RICHMOND — Gov. Glenn Youngkin recently issued an executive directive that emphasized the looming impact of artificial intelligence, though higher education is only beginning to grapple with how to utilize AI.
Youngkin’s order is to ensure AI is used responsibly, ethically and transparently in state government, job creation and education.
A survey released earlier this year found that 60% of college students polled have not been taught how to use AI tools ethically or responsibly by higher education instructors. The same percentage of students also think AI tools will become the new normal, according to the BestColleges survey.
A U.S. Department of Education policy report published in May stated support for using AI to improve teaching and learning. The department stated the need to develop clear policy for AI use and that the anticipated risks and unintended consequences must be addressed.
ChatGPT was released to the public less than a year ago. The chatbot uses language models to mimic human writing and dialogue. It can respond to questions and generate various written content, including emails, prompts and articles. The chatbot is a form of generative AI, which can also create images, videos, songs and code.
Educators at every level are now faced with how to appropriately address the new technology.
Like many universities, Virginia Commonwealth University faculty and staff continue to discuss AI’s role and how to guide professors moving forward, according to Mangala Subramaniam, the university’s senior vice provost of faculty affairs.
VCU will solicit feedback from faculty on Sept. 26 to learn how AI has impacted their classrooms. The university will create an advisory council of faculty who are familiar with AI, and who can provide updated guidance for professors.
Faculty at VCU are either fearful of the technology, or they’re willing to experiment with it, according to Subramaniam.
The university held two forums earlier this year focused on the potential challenges and opportunities of AI, including ChatGPT. Professors have the freedom to decide if they want to use AI in their classroom and are advised to make expectations clear in the syllabus about its use, according to Subramaniam.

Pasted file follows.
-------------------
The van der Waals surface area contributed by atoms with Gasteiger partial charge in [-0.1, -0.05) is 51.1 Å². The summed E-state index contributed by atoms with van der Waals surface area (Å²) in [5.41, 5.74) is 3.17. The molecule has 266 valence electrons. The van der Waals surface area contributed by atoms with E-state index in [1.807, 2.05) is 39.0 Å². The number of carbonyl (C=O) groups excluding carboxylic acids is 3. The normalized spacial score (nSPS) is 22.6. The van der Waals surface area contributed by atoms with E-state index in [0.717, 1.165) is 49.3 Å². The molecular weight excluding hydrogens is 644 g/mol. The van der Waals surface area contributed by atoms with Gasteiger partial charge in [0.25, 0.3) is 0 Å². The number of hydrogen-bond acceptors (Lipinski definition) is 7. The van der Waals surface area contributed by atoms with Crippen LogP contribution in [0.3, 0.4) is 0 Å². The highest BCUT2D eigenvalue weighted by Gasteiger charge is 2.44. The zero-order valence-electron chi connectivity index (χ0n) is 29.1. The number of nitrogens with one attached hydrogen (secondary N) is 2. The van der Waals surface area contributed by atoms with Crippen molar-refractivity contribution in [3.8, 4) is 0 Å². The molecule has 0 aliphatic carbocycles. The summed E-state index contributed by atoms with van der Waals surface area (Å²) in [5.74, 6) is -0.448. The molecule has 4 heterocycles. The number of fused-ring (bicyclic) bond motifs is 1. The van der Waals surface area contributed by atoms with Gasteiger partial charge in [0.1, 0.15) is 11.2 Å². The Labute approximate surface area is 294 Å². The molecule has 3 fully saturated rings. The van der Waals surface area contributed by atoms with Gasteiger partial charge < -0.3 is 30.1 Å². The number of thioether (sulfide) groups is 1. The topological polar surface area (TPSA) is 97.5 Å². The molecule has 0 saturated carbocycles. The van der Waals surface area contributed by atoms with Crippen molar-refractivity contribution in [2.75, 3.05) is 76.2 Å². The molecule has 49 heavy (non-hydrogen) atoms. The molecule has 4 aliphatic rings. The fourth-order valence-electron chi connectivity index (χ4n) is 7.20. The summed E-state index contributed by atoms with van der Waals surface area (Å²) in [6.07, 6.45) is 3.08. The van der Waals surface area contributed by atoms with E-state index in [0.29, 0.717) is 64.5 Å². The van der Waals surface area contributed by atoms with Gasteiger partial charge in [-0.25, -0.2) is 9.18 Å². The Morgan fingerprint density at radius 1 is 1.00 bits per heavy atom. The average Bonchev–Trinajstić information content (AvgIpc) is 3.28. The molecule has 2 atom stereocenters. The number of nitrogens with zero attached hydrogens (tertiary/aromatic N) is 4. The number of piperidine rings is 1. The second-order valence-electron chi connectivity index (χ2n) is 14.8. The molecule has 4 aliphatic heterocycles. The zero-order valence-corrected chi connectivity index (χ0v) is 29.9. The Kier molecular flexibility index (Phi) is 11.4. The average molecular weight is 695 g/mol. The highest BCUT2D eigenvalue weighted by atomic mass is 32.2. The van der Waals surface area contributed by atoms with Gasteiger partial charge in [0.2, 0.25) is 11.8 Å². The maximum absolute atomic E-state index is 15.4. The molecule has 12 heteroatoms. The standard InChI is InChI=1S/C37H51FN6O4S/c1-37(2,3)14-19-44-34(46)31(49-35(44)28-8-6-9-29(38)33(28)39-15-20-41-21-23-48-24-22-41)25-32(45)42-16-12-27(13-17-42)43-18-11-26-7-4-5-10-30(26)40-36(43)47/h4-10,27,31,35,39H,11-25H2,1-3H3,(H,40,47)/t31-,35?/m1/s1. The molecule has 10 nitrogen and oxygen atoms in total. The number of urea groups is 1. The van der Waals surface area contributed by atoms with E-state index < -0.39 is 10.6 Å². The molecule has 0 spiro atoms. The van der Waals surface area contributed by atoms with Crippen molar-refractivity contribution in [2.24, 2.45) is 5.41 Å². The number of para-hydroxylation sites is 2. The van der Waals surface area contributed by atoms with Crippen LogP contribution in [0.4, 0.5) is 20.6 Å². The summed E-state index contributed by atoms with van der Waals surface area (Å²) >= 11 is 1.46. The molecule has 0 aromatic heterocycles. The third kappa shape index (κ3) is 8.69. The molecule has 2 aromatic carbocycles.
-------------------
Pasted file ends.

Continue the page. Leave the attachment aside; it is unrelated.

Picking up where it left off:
Educators may face problems with AI, including plagiarism and how to detect if a student uses AI. Students may face uncertainty of acceptable and allowed use. VCU describes AI plagiarism and copyright as a “difficult topic” and advises that it should be made clear to students they will be punished if they submit AI-generated work as original content, according to VCU learning tool guide.
Educators and businesses need clear ways to detect AI-generated work, which has driven an industry response.
The software Turnitin allows educators to detect originality and plagiarism. It can now detect 97% of ChatGPT and GPT3 writing, according to its website.
VerifiedHuman is a relatively new company that seeks to differentiate human-made media versus AI-generated media, according to its founder Micah Voraritskul.
VerifiedHuman is conducting a study where the company will collect a thousand writing samples from college and high school students across the globe to see what is written by a human, written by AI, or put through an AI scrubber, according to Voraritskul. A scrubber is intended to modify AI-generated text and make it appear more human.
“I think what we’re trying to do is help institutions of higher learning have some kind of policy,” Voraritskul said.
Teachers are nervous about AI because their job is to assess student learning, he said.
“It’s hard to assess student learning … if 90% of assessment is done in writing and you can’t determine whether or not the student wrote that, you don’t know what the student has actually learned,” Voraritskul said.
Student and faculty reaction to AI use depends on the assignment, the outcome and the standards of learning. Arielle Andrews is a VCU interdisciplinary studies student, with a focus on media studies, sociology and creative writing. She is a contributing writer for the independent student newspaper The Commonwealth Times.
“I think the best thing to do for students is instead of teaching them to fear, or like have a disdain for AI, is to more teach them how to work alongside it and use it ethically,” Andrews said.
AI can be a beneficial tool and better used for things that are not “super impactful to the learning process,” Andrews said.
“If an assignment can easily be completed by AI, then it’s not testing those human traits of writing that it should,” Andrews said.
Voraritskul is “pro AI.” The tools can help students do better work in the future, he said. But he sees the potential danger of AI influence on critical thinking and understanding difficult concepts.
“When teachers are asking students to figure hard things out they want them to use their brains,” Voraritskul said. “They want them to exercise their brain muscle so they can figure out what’s going on in this problem.”
Although the BestColleges survey found students were concerned about AI’s impact on their education, more students were concerned about the impact of AI on society at large.
Voraritskul recalled that math teachers all over the world were concerned students would not learn how to add or subtract when Texas Instruments mass produced the first affordable calculators.
“Well that wasn’t true,” Voraritskul said. “And what are you going to do? Stop the calculator? Stop the computer? Stop the internet? Stop AI? No, you can’t. You have to adjust.”
Capital News Service is a program of Virginia Commonwealth University’s Robertson School of Media and Culture. Students in the program provide state government coverage for a variety of media outlets in Virginia.